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Learning from Neighbors

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  • Bala, V.
  • Goyal, S.

Abstract

When payoffs from different actions are unknown, agents use their own past experience as well as the experience of their neighbors to guide their current decision making. This paper develops a general framework to study the relationship between the structure of information flows and the process of social learning. We show that in a connected society, local learning ensures that all agents obtain the same utility, in the long run. We develop conditions under which this utility is the maximal attainable, i.e. optimal actions are adopted. This analysis identifies a structural property of information structures -- local independence -- which greatly facilitates social learning. Our analysis also suggests that there exists a negative relationship between the degree of social integration and the likelihood of diversity. Simulations of the model generate spatial and temporal patterns of adoption that are consistent with empirical work.

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File URL: http://repub.eur.nl/pub/1362/eeb19960111120062.pdf
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Bibliographic Info

Paper provided by Erasmus University Rotterdam, Erasmus School of Economics (ESE), Econometric Institute in its series Econometric Institute Research Papers with number EI 9549-/A.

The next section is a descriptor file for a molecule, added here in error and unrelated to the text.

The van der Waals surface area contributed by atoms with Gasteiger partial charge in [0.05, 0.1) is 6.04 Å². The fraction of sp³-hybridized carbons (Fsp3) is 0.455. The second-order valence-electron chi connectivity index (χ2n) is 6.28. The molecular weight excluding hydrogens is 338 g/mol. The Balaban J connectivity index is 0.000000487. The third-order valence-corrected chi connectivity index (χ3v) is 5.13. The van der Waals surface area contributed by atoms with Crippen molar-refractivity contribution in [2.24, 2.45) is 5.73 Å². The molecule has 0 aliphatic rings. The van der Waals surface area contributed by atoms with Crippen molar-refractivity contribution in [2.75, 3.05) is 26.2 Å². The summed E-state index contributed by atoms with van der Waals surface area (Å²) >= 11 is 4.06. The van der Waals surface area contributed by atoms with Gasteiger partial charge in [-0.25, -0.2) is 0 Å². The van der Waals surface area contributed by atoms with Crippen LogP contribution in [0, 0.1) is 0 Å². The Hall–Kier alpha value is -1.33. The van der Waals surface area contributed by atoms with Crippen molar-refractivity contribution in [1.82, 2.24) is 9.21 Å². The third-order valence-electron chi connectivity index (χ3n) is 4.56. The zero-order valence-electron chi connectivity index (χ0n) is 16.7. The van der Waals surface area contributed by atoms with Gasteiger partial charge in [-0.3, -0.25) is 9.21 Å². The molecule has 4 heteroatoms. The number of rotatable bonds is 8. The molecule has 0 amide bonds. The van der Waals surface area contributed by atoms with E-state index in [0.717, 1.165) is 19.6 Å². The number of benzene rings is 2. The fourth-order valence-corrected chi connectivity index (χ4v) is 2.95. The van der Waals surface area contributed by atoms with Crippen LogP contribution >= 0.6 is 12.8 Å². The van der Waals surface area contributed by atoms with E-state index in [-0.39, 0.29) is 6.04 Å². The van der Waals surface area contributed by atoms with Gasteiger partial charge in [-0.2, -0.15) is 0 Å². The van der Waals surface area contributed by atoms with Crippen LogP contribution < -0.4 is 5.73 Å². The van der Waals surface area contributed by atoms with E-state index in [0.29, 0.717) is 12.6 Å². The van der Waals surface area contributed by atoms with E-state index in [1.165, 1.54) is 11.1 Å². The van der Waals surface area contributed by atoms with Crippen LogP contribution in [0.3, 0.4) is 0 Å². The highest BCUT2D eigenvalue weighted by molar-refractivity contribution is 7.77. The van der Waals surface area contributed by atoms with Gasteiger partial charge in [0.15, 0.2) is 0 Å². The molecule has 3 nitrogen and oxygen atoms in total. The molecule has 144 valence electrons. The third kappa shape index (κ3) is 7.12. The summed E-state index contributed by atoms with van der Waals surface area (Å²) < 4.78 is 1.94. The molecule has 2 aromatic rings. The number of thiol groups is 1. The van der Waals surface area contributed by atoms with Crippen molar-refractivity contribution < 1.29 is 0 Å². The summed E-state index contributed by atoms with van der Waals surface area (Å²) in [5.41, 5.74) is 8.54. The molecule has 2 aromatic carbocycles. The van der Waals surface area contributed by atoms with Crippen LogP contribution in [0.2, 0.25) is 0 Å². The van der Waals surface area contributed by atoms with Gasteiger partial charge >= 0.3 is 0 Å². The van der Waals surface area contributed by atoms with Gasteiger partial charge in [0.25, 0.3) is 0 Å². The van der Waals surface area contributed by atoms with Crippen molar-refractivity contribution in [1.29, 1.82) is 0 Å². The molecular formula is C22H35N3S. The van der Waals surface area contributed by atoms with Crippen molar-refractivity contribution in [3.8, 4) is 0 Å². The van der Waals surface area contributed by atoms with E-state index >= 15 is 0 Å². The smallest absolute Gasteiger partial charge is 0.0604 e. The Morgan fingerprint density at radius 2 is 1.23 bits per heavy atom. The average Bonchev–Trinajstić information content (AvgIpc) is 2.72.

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Date of creation: 01 Jan 1995
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Handle: RePEc:ems:eureir:1362

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Related research

Keywords: Royal Family; conformism; connected societies; diffusion; diversity; locally independent agents; social integration;

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  1. Allison, G. & Fudenberg, D., 1992. "Rules of Thumb for Social Learning," Working papers 92-12, Massachusetts Institute of Technology (MIT), Department of Economics.
  2. Sushil Bikhchandani & David Hirshleifer & Ivo Welch, 2010. "A theory of Fads, Fashion, Custom and cultural change as informational Cascades," Levine's Working Paper Archive 1193, David K. Levine.
  3. Banerjee, Abhijit V, 1992. "A Simple Model of Herd Behavior," The Quarterly Journal of Economics, MIT Press, vol. 107(3), pages 797-817, August.
  4. Bala, Venkatesh & Goyal, Sanjeev, 1994. "The Birth of a New Market," Economic Journal, Royal Economic Society, vol. 104(423), pages 282-90, March.
  5. Aghion, P. & Espinoza, M.P. & Jullien, B., 1990. "Dynamic Duopoly With Learning Through Market Experimentation," DELTA Working Papers 90-13, DELTA (Ecole normale supérieure).
  6. Bala, Venkatesh & Goyal, Sanjeev, 1995. "A Theory of Learning with Heterogeneous Agents," International Economic Review, Department of Economics, University of Pennsylvania and Osaka University Institute of Social and Economic Research Association, vol. 36(2), pages 303-23, May.
  7. Arthur, W Brian, 1989. "Competing Technologies, Increasing Returns, and Lock-In by Historical Events," Economic Journal, Royal Economic Society, vol. 99(394), pages 116-31, March.
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